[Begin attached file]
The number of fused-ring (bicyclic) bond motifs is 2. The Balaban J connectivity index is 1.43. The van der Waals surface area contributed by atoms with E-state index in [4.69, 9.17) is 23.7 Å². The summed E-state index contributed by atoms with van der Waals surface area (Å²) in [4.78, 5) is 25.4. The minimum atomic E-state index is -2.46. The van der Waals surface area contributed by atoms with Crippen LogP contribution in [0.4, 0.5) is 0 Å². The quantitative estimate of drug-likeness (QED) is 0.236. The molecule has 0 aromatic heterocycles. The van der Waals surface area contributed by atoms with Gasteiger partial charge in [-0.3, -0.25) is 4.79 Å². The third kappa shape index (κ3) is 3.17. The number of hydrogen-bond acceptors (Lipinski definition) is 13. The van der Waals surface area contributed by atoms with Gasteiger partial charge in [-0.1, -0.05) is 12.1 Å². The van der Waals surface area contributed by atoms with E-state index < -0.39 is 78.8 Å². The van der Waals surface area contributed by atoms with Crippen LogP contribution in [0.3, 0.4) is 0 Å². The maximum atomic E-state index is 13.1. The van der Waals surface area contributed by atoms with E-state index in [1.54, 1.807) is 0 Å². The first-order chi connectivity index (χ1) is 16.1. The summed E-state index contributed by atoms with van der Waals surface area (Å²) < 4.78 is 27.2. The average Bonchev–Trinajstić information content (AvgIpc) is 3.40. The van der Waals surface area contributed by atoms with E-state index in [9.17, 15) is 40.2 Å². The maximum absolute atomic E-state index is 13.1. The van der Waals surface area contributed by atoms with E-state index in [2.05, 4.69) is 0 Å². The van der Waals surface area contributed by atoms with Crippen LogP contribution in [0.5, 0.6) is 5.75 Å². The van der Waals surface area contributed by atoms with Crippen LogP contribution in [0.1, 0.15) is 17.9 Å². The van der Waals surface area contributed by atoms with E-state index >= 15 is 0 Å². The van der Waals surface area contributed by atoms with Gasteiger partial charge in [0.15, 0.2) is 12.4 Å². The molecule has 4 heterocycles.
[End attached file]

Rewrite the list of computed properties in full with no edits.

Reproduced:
The number of fused-ring (bicyclic) bond motifs is 2. The Balaban J connectivity index is 1.43. The van der Waals surface area contributed by atoms with E-state index in [4.69, 9.17) is 23.7 Å². The summed E-state index contributed by atoms with van der Waals surface area (Å²) in [4.78, 5) is 25.4. The minimum atomic E-state index is -2.46. The van der Waals surface area contributed by atoms with Crippen LogP contribution in [0.4, 0.5) is 0 Å². The quantitative estimate of drug-likeness (QED) is 0.236. The molecule has 0 aromatic heterocycles. The van der Waals surface area contributed by atoms with Gasteiger partial charge in [-0.3, -0.25) is 4.79 Å². The third kappa shape index (κ3) is 3.17. The number of hydrogen-bond acceptors (Lipinski definition) is 13. The van der Waals surface area contributed by atoms with Gasteiger partial charge in [-0.1, -0.05) is 12.1 Å². The van der Waals surface area contributed by atoms with E-state index < -0.39 is 78.8 Å². The van der Waals surface area contributed by atoms with Crippen LogP contribution in [0.3, 0.4) is 0 Å². The maximum atomic E-state index is 13.1. The van der Waals surface area contributed by atoms with E-state index in [1.54, 1.807) is 0 Å². The first-order chi connectivity index (χ1) is 16.1. The summed E-state index contributed by atoms with van der Waals surface area (Å²) < 4.78 is 27.2. The average Bonchev–Trinajstić information content (AvgIpc) is 3.40. The van der Waals surface area contributed by atoms with E-state index in [9.17, 15) is 40.2 Å². The maximum absolute atomic E-state index is 13.1. The van der Waals surface area contributed by atoms with E-state index in [2.05, 4.69) is 0 Å². The van der Waals surface area contributed by atoms with Crippen LogP contribution in [0.5, 0.6) is 5.75 Å². The van der Waals surface area contributed by atoms with Crippen LogP contribution in [0.1, 0.15) is 17.9 Å². The van der Waals surface area contributed by atoms with E-state index >= 15 is 0 Å². The van der Waals surface area contributed by atoms with Gasteiger partial charge in [0.15, 0.2) is 12.4 Å². The molecule has 4 heterocycles.